Clein pointed out that diagonals are irrelevant in D2 zoning districts, because of the height restrictions. So if commissioners want to recommend rezoning an area to D2, diagonal requirements aren’t needed.

Paras Parekh had concerns about only looking at diagonals for certain parts of the downtown, calling it “spot diagonaling.” He’s not opposed to diagonals, but would prefer a more uniform approach – one way or another.

Commission Discussion: Transitions

Bonnie Bona said she’d like to see some recommendations for step-backs in buildings – for example, there should be step-backs required on D2 sites that are next to “non-D” sites. Also, D1 sites that are next to D2 sites should have some kind of step-backs. The idea is to help create more of a transition between different zoning designations. ["Step-backs" refer to a building's upper floors that are "stepped back" from the lower-level facade, so that the upper levels are narrower than the building's base. "Setbacks" refer to the distance that a building is located from the lot line.]

Paras Parekh also supported the idea of step-backs between different types of zoning.

Diane Giannola asked whether step-backs could be on any side of a building. Erin Perdu replied that step-backs could be on any side, or there could be ordinance requirements specifying that step-backs are located on a particular side – such as the front or back of a lot.

Jeremy Peters noted that transitions are a huge concern, especially between downtown zoning and residential neighborhoods. He wanted to find a “middle ground” for smoother transitions.

Ken Clein agreed with the point that Doug Kelbaugh had made during public commentary, that the city should explore some kind of transitional zoning between D1 and D2. Clein said he imagined the current zoning could result in a kind of “Emerald City,” with tall buildings emerging abruptly at the boundaries of downtown. But it’s messier than that, he said, and there’s a need for a smoother transition. Handling it through character district requirements might be the best approach, he said.

Clein would prefer to zone all three sites – those mentioned in the council resolution – as D2. He appreciated that Perdu had included illustrations showing what could be built under the existing zoning. “You weren’t trying to sugarcoat it, and that’s good,” he said.

Jeremy Peters supported D2 zoning for the Main and William site and East Huron 1 character district, abutting Ann Street – or perhaps looking at some kind of intermediate hybrid, like a “D 1.5″ zoning.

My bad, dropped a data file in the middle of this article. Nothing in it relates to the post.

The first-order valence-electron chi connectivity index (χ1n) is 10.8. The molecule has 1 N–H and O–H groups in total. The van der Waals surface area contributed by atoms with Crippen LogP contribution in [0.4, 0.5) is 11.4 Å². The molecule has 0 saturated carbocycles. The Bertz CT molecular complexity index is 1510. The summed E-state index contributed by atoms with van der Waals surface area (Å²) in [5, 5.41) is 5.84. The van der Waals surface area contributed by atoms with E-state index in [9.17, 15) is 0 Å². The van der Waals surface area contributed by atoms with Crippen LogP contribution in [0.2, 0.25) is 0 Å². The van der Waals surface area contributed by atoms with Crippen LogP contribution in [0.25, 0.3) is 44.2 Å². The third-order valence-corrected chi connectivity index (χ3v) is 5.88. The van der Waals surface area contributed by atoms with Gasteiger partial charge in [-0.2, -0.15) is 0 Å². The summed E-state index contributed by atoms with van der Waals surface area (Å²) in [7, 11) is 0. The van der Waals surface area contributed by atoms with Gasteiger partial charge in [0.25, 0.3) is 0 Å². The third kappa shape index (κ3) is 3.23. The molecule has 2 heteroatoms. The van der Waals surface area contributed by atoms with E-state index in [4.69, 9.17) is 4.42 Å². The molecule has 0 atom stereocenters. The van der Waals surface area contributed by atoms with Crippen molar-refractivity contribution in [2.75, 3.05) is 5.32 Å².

Noting that she was on the original A2D2 advisory committee, Bona said the committee had recommended putting D2 zoning around the entire perimeter of the downtown core. “How it got pulled out, I have no idea,” she said, adding that she’s still in favor of that approach.

Commission Discussion: Design Guidelines & Premiums

Kirk Westphal noted that some of the characteristics and needs for downtown sites are so specific that it’s difficult to codify. He wondered if the idea would be to put some of these issues into the hands of the design review board.

Kirk Westphal, Ann Arbor planning commission, The Ann Arbor Chronicle

Kirk Westphal, chair of the Ann Arbor planning commission.

Erin Perdu replied that the design guidelines could be “beefed up” to address certain issues. She recommended looking at other communities to see how some of these issues – like transitions between downtown districts and neighborhoods – are handled.

In response to a query from Diane Giannola, Perdu clarified that her recommendation is to make it mandatory to follow the city’s design guidelines for any project that’s requesting premiums. Giannola wondered if it just required approval from the design review board, or whether a project would actually need to follow the specific design guidelines. What if a developer wanted to do something creative? Giannola wanted to ensure that the process wasn’t too limiting.

Perdu said she had discussed this issue with Wendy Rampson, and that the design review process would likely need to be changed. The intent is for the design review board to approve the project, but that the board would have some flexibility.

Sabra Briere brought up the example of The Varsity development on East Washington, which also has an entrance off of East Huron. The zoning required a smaller courtyard than the developer had negotiated with the neighboring property owner on the East Washington side. So to get a larger courtyard, the developer had to pursue a “planned project” development. Would it be possible for the developer to propose certain kinds of features – like larger courtyards or pedestrian amenities – and not be required to do a “planned project”? Probably not, Rampson replied: “If it’s in the zoning, the only body that can adjust it is the city council or the zoning board of appeals.”

However, if certain requirements were removed from the zoning ordinance and put into the design guidelines instead, Rampson added, that would provide more flexibility.

Ken Clein thought it was a good idea to make approval by the design review board mandatory, in order to secure premiums. It seems like premiums are desirable to developers, he said, and he didn’t think that requiring approval by the design review board would dramatically alter that, though there might be some pushback.

Briere noted that there are a range of premiums that developers could pursue now, but they’re only going after one – residential. By building residential units, developers are able to increase the 400% FAR to 700%. So the other premiums – like affordable housing, more open space, and “green” buildings – haven’t been pursued. She’d like to reduce the FAR that’s given for a general residential premium, so that a developer will have to do more than simply build residential units in order to get 700% FAR.